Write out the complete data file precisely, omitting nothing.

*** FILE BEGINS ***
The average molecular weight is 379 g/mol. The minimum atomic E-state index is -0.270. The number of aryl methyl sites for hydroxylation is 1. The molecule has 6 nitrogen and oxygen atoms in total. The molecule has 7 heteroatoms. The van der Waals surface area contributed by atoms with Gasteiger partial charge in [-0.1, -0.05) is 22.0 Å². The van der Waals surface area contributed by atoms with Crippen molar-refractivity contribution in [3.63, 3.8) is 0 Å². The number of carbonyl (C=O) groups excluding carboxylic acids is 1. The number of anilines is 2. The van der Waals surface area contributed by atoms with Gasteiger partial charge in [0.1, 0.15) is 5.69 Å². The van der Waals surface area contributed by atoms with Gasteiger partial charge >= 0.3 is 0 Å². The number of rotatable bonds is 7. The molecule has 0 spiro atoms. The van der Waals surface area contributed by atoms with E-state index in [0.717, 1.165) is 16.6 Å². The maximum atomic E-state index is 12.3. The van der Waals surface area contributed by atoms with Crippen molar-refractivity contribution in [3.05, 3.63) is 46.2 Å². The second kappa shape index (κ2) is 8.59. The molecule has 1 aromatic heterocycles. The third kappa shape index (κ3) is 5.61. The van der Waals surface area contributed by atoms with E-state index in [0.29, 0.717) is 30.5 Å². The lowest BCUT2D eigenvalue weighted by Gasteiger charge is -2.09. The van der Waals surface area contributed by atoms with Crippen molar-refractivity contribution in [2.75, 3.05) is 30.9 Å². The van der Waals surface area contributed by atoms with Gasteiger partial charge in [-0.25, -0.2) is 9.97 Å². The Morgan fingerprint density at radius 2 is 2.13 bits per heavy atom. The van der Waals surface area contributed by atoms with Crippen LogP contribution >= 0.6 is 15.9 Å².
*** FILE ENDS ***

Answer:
The average molecular weight is 379 g/mol. The minimum atomic E-state index is -0.270. The number of aryl methyl sites for hydroxylation is 1. The molecule has 6 nitrogen and oxygen atoms in total. The molecule has 7 heteroatoms. The van der Waals surface area contributed by atoms with Gasteiger partial charge in [-0.1, -0.05) is 22.0 Å². The van der Waals surface area contributed by atoms with Crippen molar-refractivity contribution in [3.63, 3.8) is 0 Å². The number of carbonyl (C=O) groups excluding carboxylic acids is 1. The number of anilines is 2. The van der Waals surface area contributed by atoms with Gasteiger partial charge in [0.1, 0.15) is 5.69 Å². The van der Waals surface area contributed by atoms with Gasteiger partial charge >= 0.3 is 0 Å². The number of rotatable bonds is 7. The molecule has 0 spiro atoms. The van der Waals surface area contributed by atoms with E-state index in [0.717, 1.165) is 16.6 Å². The maximum atomic E-state index is 12.3. The van der Waals surface area contributed by atoms with Crippen molar-refractivity contribution in [3.05, 3.63) is 46.2 Å². The second kappa shape index (κ2) is 8.59. The molecule has 1 aromatic heterocycles. The third kappa shape index (κ3) is 5.61. The van der Waals surface area contributed by atoms with E-state index in [0.29, 0.717) is 30.5 Å². The lowest BCUT2D eigenvalue weighted by Gasteiger charge is -2.09. The van der Waals surface area contributed by atoms with Crippen molar-refractivity contribution in [2.75, 3.05) is 30.9 Å². The van der Waals surface area contributed by atoms with Gasteiger partial charge in [-0.25, -0.2) is 9.97 Å². The Morgan fingerprint density at radius 2 is 2.13 bits per heavy atom. The van der Waals surface area contributed by atoms with Crippen LogP contribution >= 0.6 is 15.9 Å².